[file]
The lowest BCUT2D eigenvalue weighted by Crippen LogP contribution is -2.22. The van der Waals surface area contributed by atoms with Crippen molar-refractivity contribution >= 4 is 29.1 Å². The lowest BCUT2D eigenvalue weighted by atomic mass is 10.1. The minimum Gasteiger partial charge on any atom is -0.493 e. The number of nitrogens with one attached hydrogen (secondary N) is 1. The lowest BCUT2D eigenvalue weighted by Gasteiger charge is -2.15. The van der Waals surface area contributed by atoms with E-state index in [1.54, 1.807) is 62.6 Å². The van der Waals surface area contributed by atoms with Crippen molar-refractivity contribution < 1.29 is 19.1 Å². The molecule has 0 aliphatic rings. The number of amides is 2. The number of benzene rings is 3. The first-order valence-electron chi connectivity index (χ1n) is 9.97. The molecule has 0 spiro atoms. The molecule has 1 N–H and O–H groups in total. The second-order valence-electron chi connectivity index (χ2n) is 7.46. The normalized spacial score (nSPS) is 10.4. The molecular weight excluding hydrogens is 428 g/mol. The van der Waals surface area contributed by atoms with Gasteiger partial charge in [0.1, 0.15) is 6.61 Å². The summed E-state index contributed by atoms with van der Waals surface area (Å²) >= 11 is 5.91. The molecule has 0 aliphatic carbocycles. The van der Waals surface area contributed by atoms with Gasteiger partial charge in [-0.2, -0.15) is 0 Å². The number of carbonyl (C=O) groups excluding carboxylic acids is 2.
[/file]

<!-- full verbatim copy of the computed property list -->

The lowest BCUT2D eigenvalue weighted by Crippen LogP contribution is -2.22. The van der Waals surface area contributed by atoms with Crippen molar-refractivity contribution >= 4 is 29.1 Å². The lowest BCUT2D eigenvalue weighted by atomic mass is 10.1. The minimum Gasteiger partial charge on any atom is -0.493 e. The number of nitrogens with one attached hydrogen (secondary N) is 1. The lowest BCUT2D eigenvalue weighted by Gasteiger charge is -2.15. The van der Waals surface area contributed by atoms with E-state index in [1.54, 1.807) is 62.6 Å². The van der Waals surface area contributed by atoms with Crippen molar-refractivity contribution < 1.29 is 19.1 Å². The molecule has 0 aliphatic rings. The number of amides is 2. The number of benzene rings is 3. The first-order valence-electron chi connectivity index (χ1n) is 9.97. The molecule has 0 spiro atoms. The molecule has 1 N–H and O–H groups in total. The second-order valence-electron chi connectivity index (χ2n) is 7.46. The normalized spacial score (nSPS) is 10.4. The molecular weight excluding hydrogens is 428 g/mol. The van der Waals surface area contributed by atoms with Gasteiger partial charge in [0.1, 0.15) is 6.61 Å². The summed E-state index contributed by atoms with van der Waals surface area (Å²) >= 11 is 5.91. The molecule has 0 aliphatic carbocycles. The van der Waals surface area contributed by atoms with Gasteiger partial charge in [-0.2, -0.15) is 0 Å². The number of carbonyl (C=O) groups excluding carboxylic acids is 2.